Southwest of the Great Salt Lake, on the sun-scorched sands of the Dugway Proving Grounds, the Army recently launched drones from a dune buggy. Part of a broader exercise exploring equipment for future war, the Dugway drone launch suggests at least two big possibilities. The first is that drones are now almost cheap enough to use like missiles. And the second is that, when it comes to novel weapons, the future could look as much like a scene involving G.I. Joe action figures as anything else.
Formally called the Experimentation Demonstration Gateway Event 21 (EDGE21), the exercise at Dugway ran from May 3 to May 14, 2021. There, stretches of desert were used as stand-ins for Pacific islands, a terrestrial exploration of how the Army might lend its power to amphibious combat.
Paratroopers wore Integrated Visual Augmentation System (IVAS) headsets, a Microsoft-built augmented reality system designed to layer useful information into a soldier’s field of view on the battlefield. Overhead transport provided reconnaissance, and soldiers on board Black Hawk helicopters were able to take in new information about the fight ahead of them as they moved into position.
Amidst it all, a pair of tube-launched drones on the back of a military-grade dune buggy captured attention online. The Army’s Future Vertical Lift Cross-Functional Team is tasked with finding ways to deliver soldiers to combat through aerial means, and on Twitter, the team shared a picture of a barely off-road buggy firing a drone into the sky.
The buggy is a Polaris-made DAGOR (for “Deployable Advanced Ground Off-Road”). It’s light enough to be transported by helicopter, and strong enough to carry up to 9 people distances of up to 500 miles. As The War Zone reports, the Army tested and decided against using the DAGOR as a standard military vehicle, though it still kept some models on hand.
The DAGOR wasn’t always slated to fire the drones. When the exercise was planned, Defense News reports that the Army was going to test tube-launched drones from Ford F-150 trucks. The 82 Airborne, which had the DAGOR unit, instead decided to put the drone tubes on the dune buggy. And not just launch them from the buggy, but launch the drones from the buggy while it was in motion.
Inside the tubes were ALTIUS 600 drones. Previously, the Army has launched ALTIUS drones from Black Hawk helicopters, and in this exercise expanded that repertoire to include the small C-12 cargo plane. The Air Force has also successfully launched an ALTIUS drone from a larger Valkyrie drone, showing that a human operator isn’t required for hurling a robot into the sky from the sky.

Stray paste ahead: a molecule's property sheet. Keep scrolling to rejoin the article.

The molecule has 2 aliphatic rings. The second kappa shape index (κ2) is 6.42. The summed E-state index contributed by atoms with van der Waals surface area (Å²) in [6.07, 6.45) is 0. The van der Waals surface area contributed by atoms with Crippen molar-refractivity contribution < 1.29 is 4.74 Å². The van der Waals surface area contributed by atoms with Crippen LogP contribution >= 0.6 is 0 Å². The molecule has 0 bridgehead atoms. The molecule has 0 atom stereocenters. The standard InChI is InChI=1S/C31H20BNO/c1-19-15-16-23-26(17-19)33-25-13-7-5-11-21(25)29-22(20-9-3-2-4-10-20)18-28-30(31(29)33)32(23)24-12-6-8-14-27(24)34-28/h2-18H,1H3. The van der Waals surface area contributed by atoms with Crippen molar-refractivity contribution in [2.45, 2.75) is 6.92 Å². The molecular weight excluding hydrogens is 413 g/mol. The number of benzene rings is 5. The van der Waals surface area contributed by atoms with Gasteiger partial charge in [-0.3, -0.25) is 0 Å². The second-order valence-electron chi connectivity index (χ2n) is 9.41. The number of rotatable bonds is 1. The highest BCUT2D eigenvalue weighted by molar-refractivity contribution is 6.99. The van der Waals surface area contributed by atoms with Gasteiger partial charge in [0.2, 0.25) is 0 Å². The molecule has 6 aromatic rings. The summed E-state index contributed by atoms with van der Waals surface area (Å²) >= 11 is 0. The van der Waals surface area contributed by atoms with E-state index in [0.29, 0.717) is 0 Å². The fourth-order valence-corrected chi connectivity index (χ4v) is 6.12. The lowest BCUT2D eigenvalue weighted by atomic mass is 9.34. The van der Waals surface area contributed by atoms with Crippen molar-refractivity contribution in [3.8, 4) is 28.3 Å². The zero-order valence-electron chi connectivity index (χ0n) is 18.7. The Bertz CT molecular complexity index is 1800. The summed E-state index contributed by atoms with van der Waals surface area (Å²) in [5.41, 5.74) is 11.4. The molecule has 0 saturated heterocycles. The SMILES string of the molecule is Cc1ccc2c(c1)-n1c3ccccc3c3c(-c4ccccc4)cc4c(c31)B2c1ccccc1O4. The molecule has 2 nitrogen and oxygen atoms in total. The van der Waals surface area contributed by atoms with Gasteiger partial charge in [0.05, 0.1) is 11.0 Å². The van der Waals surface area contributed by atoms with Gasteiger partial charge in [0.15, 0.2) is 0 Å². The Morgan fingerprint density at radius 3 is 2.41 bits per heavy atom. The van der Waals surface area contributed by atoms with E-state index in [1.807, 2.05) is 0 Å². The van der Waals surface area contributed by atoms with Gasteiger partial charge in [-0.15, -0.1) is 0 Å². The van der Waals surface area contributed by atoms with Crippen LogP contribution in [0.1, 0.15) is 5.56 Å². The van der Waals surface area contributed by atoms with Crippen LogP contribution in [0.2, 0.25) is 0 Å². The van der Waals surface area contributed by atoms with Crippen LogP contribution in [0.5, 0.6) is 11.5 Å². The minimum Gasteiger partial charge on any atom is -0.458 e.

Looking like a matchstick with wings, the ALTIUS can be a scout, a human-directed missile, or even a counter-drone weapon, depending on payload. Those payload options are modular, too, so it’s possible that a unit could launch an ALTIUS as a scout, recover the drone, and then later mount an explosive payload instead.
Dune buggies are among the lightest of light vehicles, and they have no armor. That makes them especially risky vehicles to use close to enemies, so the ability to launch drone scouts can help buggy-mounted soldiers stay out of danger, while scouting to find out where they most need to be. That the same drones can become deadly missiles lets the dune buggies attack enemies at a safe distance.
While the EDGE21 exercise ultimately didn’t use the F-150 trucks, there is a certain appeal to a weapon that can be carried and fired from a sturdy commercial vehicle. When used by irregular armies and insurgents, trucks with guns or missiles are called “technicals.” By allowing otherwise unprofessional forces to move quickly across great distances, and to concentrate attacks on the weaker parts of their opponents, technicals shifted how militaries understood modern war.
Periodically the US military experiments with the concept, marrying ease of purchase with proven ability. Adding drones to the arsenal of truck-borne weapons, especially drones that can sometimes be missiles, means the Army could fight in a similar fashion, over greater distances, without sacrificing the heavier elements that can be slower to position.
Launching drones from a dune buggy is less about the buggy itself, and more about showing how easy it is for the Army to launch drones from a whole range of vehicles. In the way that missiles once transformed combat, cheaper drones that can fight like missiles may change the shape of future battles.